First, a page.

Why The Great Gatsby Is Even More Relevant To Today’s America
This article first appears on SincerelyMC.com
“So we beat on, boats against the current, borne back ceaselessly into the past.” Oh, The Great Gatsby. It’s a book every high school student in an America stumbles across in an English class. It’s a book that entices you with its haunting blue and purple cover, with yellow eyes looking out at you. It’s a book full of characters that seem shiny and golden, but really turn out to be just as selfish and dusty as everyone in West Egg.
Though first published in 1925, The Great Gatsby is quite relevant to today. The roars of the roaring twenties have faded and we don’t find ourselves surrounded by flapper girls and prohibition laws, but the questions about humanity and the themes of wealth, close-mindedness, popularity, obsession with the past, and ultimate selfishness still impact 21st-century society.
Take a look at global demographics: we have 1st world, 2nd world, and 3rd world countries purely because of the divide of wealth. It’s not a simple as West Egg, East Egg, and the Valley of Ashes between them, but when half of the world worries about buying a second car and the other half is afraid of dying in the streets, wealth has made impact.
What wealth can eventually do is layer indifference and greed in the hearts of those who have the most money. Take Daisy as an example: she’s grown up as the golden girl, and all of her decisions are based on what or who will give her the lavish lifestyle she’s used living. She leaves Gatsby in the dust when he isn’t rich enough to take care of her, and she easily goes back to her cushy lifestyle with Tom regardless of his abuse or Gatsby’s multiple proclamations of love for her.
The random guests at Gatsby’s parties are the same way. They come into his luxurious home for one party and feed off of his wealth and status. They drink, dance, and fall apart on his lawn as strangers. When he dies, not a single one of them cares to attend his funeral.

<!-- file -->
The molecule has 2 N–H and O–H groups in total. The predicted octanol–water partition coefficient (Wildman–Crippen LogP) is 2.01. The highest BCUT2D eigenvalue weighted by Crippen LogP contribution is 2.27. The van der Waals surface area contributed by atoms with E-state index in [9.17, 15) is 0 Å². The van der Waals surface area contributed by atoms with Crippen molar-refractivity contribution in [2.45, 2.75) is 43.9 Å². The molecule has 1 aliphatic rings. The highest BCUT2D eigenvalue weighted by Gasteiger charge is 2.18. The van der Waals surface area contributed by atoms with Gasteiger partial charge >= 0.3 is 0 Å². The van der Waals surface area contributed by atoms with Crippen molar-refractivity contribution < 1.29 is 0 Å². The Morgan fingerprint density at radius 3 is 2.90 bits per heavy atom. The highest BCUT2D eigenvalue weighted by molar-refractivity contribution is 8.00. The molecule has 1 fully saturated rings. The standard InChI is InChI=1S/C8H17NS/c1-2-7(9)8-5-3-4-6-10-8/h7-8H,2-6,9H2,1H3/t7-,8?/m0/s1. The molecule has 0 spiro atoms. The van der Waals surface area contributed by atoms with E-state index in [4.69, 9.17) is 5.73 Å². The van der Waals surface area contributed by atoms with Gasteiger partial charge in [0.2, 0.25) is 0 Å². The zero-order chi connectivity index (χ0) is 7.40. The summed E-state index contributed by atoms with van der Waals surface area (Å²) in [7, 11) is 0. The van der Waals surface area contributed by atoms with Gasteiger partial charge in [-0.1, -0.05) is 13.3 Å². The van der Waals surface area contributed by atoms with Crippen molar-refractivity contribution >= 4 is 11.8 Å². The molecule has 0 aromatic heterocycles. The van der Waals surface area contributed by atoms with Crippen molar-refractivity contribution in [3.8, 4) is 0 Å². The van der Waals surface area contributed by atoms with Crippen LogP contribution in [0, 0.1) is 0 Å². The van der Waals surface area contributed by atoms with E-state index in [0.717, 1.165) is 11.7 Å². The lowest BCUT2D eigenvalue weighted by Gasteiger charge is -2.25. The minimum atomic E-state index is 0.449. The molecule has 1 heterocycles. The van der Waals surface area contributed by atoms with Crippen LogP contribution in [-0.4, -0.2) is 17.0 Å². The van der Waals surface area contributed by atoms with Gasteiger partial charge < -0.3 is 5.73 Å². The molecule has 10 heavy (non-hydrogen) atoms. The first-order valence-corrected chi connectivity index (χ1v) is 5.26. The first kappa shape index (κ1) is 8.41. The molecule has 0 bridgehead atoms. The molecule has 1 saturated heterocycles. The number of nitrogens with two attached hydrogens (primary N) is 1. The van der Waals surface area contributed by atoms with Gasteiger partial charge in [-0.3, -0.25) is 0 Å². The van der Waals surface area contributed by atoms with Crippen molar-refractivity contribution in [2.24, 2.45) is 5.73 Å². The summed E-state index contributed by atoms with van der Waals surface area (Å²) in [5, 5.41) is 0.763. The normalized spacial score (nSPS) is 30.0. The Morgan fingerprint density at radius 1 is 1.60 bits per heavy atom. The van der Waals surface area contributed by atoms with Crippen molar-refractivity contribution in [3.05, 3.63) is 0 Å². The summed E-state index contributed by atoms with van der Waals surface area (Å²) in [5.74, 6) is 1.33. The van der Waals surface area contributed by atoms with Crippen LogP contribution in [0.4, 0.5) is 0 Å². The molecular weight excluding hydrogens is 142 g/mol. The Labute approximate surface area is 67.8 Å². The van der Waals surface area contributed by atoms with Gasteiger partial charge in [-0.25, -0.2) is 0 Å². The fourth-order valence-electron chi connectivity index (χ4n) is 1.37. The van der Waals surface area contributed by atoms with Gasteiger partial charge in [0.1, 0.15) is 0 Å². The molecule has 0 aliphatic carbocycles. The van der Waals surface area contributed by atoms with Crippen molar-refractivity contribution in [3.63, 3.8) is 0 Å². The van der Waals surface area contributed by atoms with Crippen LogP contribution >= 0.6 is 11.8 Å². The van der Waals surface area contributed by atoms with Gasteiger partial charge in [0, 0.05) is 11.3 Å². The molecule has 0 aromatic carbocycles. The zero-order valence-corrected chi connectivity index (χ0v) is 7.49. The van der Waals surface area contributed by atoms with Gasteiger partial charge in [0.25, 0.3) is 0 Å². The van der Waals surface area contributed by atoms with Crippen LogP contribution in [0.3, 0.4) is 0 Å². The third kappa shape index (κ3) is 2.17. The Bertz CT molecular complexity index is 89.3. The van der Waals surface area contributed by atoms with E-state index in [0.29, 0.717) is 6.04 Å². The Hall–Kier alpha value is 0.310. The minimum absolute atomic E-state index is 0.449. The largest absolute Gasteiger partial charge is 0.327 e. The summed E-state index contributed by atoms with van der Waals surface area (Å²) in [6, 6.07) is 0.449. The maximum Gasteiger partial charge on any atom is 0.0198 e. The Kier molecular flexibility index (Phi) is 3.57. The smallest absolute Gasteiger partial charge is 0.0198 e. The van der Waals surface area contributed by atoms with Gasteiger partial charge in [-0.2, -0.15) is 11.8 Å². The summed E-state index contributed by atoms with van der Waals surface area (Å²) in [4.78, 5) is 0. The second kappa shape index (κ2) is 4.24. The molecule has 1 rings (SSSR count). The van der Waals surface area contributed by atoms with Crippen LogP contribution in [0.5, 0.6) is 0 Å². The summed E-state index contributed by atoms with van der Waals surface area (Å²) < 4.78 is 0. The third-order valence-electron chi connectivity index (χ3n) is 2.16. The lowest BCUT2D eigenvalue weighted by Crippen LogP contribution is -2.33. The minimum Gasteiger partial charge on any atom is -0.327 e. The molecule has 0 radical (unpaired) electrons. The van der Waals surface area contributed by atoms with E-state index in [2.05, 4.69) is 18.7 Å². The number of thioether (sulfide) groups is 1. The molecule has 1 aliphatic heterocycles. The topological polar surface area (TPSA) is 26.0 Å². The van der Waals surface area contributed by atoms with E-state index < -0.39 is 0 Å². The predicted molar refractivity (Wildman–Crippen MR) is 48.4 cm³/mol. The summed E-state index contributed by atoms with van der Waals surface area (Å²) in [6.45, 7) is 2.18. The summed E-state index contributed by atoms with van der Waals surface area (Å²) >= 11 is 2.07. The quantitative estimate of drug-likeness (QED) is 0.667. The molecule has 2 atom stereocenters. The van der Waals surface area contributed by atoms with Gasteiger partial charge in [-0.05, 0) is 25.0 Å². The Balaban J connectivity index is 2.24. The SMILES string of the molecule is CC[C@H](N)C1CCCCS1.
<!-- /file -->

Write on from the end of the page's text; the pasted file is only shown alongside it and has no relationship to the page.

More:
Do I dare compare themes of this book to the 21st century obsession with social media? Today, we post pictures for likes and ‘follow’ people on social media we’ve never really met before, or if we have, it was briefly at a party or some other social event. Instead of buying fake books, faking an ivy league education, and purchasing a huge mansion for the purpose of grand parties with strangers, we post and edit photos so that we are portrayed in the best light possible. In a way, we create a facade similar to that of Gatsby. We want to seem attractive, popular, and invincible. We want the world of strangers and acquaintances that we perceive to be in our social circles to see us as perfect or cool or worthy. Hello, Gatsby.
You can even see the similarities with one now familiar phrase that either ignites rapid protest or roaring support when shouted in public: “Make America Great Again.” The “again” part is the key. Gatsby and Daisy are together for a short time, but it’s enough that he looks back on their time with rose-colored glasses and convinces himself that all he needs to be happy is Daisy. He’s in-over-his-head obsessed with a girl from the past, so much so that he can’t see that she does not have the capacity to love anything besides wealth or whomever gives her wealth. Instead of forging towards the future, Gatsby does everything in his power to bring back the past. The past is the past for a reason. Attempting to bring it back will only end with his destruction, but how could Gatsby know that one day he’d be murdered for it?
I would argue that believing that America needs to “go back” is only going to be destructive to America’s future, just as it was to Gatsby’s. What do we want America to go back to? The past belongs to the past. Wishing for the it and trying to bring it back is a powerful desire, one that killed a millionaire named Jay Gatsby in a classic book and tipped an American election towards a millionaire named Donald J. Trump in real life.
The ending of The Great Gatsby doesn’t really inspire a reader’s faith in humanity and society. But I’m here to tell you that it’s 2017, not 1925. And that this is real life–not a F. Scott Fitzgerald book. It’s time to get out of our comfort zones, whether those comfort zones are wealth, indifference, ego, editing life on social media, or an obsession with how things used to be. It’s time to stand for better principles and direct our lives towards positivity, kindness, and bravery. It’s time to forge the future–your own future, the future of society, and the future of the world. One day, 2017 is going to be a year in a history book. This year is yours and mine, and this is our time to decide how we want our story to be. It starts on an individual level. Go out and do something that makes you proud to be an American or a citizen of the world. Go out and live for someone else besides yourself and explore different viewpoints.